re-thought wave power generation. Up to now, many ocean and www.aldentheatre.org
power systems have looked a lot like wind turbines. But water is
hundreds of times heavier and thus more powerful than wind. Rapid
motion is www.guenstige-versicherungen-online.de
not necessary, it's the torque, or the power behind that
rotation, where the theglobalobservatory.org
ocean's real power lives.
So they've created two new designs for ocean power generation, both of
which harness the low-motion, high-torque power of water. Both designs were taken directly from nature: a sharks tail and a kelp head.
Over the last hundred million years, the tails of sharks have
managed to become 90% efficient in transferring power to energy. The BioStream
generator doesn't just look like a shark's tail, it moves like a
shark's tail. As water streams past the fin, the fin slowly changes
pitch so arm sways back and forth which runs a generator in the base of
In addition to their radical new designs for ocean power, BioPower
has designed a new mooring specifically to be used with these power
generation systems. The mooring doesn't need to be as substantial as
traditional underwater turbines because both systems have simple storm
mitigation measures (the kelp lays flat, the shark fin disengages the
generator and just lets the ocean push it around.) So, the mooring is
less expensive but still more than powerful enough to link for you buy levitra on the internet
generators in place through even the worst weather.
These designs are completely out of sight, inexpensive, slow moving,
safe, have a minimal impact on the levitra discussionsdiscount priced levitra
sea floor, can be used in concert with wind turbins, and produce a significant
amount of power. Get ready, ocean power is coming.
This Halloween, celebrate the death of the incandescent lightbulb
with a GlowBrick
. These glassy cubes each contain a phosphorescent core surrounded by the image if a lightbulb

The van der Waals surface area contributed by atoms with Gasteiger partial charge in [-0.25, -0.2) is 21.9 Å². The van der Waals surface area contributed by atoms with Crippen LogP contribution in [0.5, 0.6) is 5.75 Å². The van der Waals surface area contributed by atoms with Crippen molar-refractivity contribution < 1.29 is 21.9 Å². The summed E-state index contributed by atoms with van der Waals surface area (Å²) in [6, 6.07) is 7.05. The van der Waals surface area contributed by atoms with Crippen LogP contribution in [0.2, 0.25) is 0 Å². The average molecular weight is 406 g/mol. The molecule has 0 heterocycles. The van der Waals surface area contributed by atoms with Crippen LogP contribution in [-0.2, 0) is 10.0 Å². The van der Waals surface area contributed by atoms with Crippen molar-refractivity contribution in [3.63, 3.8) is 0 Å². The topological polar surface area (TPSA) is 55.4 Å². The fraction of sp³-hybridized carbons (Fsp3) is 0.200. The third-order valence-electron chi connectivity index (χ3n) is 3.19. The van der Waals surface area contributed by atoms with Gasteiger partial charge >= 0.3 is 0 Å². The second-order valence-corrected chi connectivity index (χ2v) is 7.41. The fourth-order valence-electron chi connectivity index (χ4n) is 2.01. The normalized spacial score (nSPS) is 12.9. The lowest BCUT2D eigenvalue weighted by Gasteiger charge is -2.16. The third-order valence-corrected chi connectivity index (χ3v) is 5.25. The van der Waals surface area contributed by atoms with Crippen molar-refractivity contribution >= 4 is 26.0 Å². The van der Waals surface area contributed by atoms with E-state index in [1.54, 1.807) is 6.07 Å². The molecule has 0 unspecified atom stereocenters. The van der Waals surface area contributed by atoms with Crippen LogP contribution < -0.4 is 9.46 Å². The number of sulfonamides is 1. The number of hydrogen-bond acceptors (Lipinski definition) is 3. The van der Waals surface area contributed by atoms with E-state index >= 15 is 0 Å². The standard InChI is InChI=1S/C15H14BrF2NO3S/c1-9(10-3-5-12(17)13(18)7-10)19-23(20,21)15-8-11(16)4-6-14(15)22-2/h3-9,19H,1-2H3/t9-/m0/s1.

. They spend the daylight hours collecting energy and then, in the night time, they become "a disembodied shining lightbulb
hanging in midair." Maybe incandescent bulbs will all die, only to show up around Halloween as glowbricks
. Maybe not. But while the http://operacijatrijumf.net/mail-order-cialis glowbrick
is cool, it isn't really all that useful. But maybe someday you can use one to show your grandkids
what light bulbs used to look like.
If you're interested in that kind of entertainment, then head to the Science Toy Store
, but keep in mind that it'll set you back about $40.
A couple years ago a group of scientists at the University of Bristol made news when they created a robot
powered by the dead bodies of flies. Now, they plan on taking that concept to a new realm of usefulness by creating a plankton powered submarine.
Because robotic research submarines need a constant source of enter site buy pfizer cialis
they have so far been severely limited in the amount of data the can
collect and send before either running out of juice, or needing to head
home for a recharge. But now the Bristol team has designed a microbial
fuel cell that can be powered by two things abundant in sea water,
plankton and levitra from india
dissolved oxygen. These can be consumed by the bacteria
in the robot's fuel cell, creating a current and charging the batteries.
This is actually a considerably more useful proposition than an insect
powered robot, as submarines have a much greater need for prolonged
autonomy. And, for some reason, it seems less creepy than the fly
eating robot. Still, they're working on creating fully autonomous
robots that power themselves from the tramadol 100 mg bodies of once-living organisms
. Maybe I
watched The Matrix